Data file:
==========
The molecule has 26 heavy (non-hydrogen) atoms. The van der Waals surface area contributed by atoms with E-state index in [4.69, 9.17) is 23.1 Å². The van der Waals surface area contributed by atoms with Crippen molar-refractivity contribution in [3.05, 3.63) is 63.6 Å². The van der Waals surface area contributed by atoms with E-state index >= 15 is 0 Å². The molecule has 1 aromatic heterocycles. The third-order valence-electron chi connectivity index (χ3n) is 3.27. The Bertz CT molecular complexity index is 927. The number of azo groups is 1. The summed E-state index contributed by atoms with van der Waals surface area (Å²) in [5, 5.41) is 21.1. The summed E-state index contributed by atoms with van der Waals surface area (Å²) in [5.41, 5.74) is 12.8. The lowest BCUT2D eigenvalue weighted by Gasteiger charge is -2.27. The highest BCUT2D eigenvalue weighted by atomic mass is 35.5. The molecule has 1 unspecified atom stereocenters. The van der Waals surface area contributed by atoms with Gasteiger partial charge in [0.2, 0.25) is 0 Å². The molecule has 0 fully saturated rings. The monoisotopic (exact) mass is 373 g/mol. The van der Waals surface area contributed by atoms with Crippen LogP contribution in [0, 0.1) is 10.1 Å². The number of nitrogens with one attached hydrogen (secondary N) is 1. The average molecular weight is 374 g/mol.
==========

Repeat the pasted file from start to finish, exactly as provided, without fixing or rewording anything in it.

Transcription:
The molecule has 26 heavy (non-hydrogen) atoms. The van der Waals surface area contributed by atoms with E-state index in [4.69, 9.17) is 23.1 Å². The van der Waals surface area contributed by atoms with Crippen molar-refractivity contribution in [3.05, 3.63) is 63.6 Å². The van der Waals surface area contributed by atoms with E-state index >= 15 is 0 Å². The molecule has 1 aromatic heterocycles. The third-order valence-electron chi connectivity index (χ3n) is 3.27. The Bertz CT molecular complexity index is 927. The number of azo groups is 1. The summed E-state index contributed by atoms with van der Waals surface area (Å²) in [5, 5.41) is 21.1. The summed E-state index contributed by atoms with van der Waals surface area (Å²) in [5.41, 5.74) is 12.8. The lowest BCUT2D eigenvalue weighted by Gasteiger charge is -2.27. The highest BCUT2D eigenvalue weighted by atomic mass is 35.5. The molecule has 1 unspecified atom stereocenters. The van der Waals surface area contributed by atoms with Gasteiger partial charge in [0.2, 0.25) is 0 Å². The molecule has 0 fully saturated rings. The monoisotopic (exact) mass is 373 g/mol. The van der Waals surface area contributed by atoms with Crippen LogP contribution in [0, 0.1) is 10.1 Å². The number of nitrogens with one attached hydrogen (secondary N) is 1. The average molecular weight is 374 g/mol.